When we are explicit, we can identify who is represented within campus sexual violence research and who is not. Being explicit allows us to center students who hold identities that are rarely, if ever, centered in such research. For example, when it is made explicit that research on men and women students who are survivors of sexual violence refers to cisgender heterosexual white men and women survivors, we can readily identify a gap in research that explores the experiences of trans and/or women of color and/or men of color survivors. In being explicit, we can identify the intersections of identities that have not yet been accounted for, and may be masked, within existing research.
What Are We Studying?
In our research, we must also interrogate what we are studying. When asked, “What are you studying?” we might answer, “Campus sexual violence.” Or we may answer, “Sexual violence prevention” or “The connection between alcohol and campus sexual violence.” Indeed, those latter two replies may be common, as the majority of research on campus sexual violence focuses on sexual violence prevention and/or sexual violence and alcohol.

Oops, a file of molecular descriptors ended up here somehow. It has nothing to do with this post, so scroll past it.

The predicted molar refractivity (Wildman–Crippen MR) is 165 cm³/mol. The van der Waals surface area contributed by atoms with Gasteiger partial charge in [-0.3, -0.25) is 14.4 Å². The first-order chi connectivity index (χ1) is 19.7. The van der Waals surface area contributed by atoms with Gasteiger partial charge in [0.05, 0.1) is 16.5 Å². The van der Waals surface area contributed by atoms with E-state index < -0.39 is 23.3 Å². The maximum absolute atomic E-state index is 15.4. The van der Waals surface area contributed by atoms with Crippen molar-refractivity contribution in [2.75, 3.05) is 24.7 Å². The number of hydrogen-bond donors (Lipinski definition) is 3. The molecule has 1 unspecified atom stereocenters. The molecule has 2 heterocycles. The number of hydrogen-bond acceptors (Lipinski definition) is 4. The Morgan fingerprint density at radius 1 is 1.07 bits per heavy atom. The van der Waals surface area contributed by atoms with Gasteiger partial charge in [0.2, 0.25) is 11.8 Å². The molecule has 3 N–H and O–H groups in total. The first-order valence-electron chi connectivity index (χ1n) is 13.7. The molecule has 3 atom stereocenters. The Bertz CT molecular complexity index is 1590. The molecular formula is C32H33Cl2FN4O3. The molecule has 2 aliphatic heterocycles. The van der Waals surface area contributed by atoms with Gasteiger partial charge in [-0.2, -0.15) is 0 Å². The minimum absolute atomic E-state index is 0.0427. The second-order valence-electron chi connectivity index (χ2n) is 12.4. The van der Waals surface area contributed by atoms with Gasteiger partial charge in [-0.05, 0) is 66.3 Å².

But unfortunately, focusing only on surface-level issues like alcohol use or abuse masks and maintains systems of oppression that influence sexual violence on campus. In short, researchers exploring those topics often gloss over the deeper “What?” of sexual violence.
If we aim to eradicate sexual violence on campus, we must move beyond research that interrogates individual or surface-level issues. We must shift what we explore so that our research interrogates systems, issues and contexts that influence and perpetuate such violence. Researchers should ask, “What systems, structures and histories must we focus on in an attempt to better interrogate and destabilize a culture of campus sexual violence?”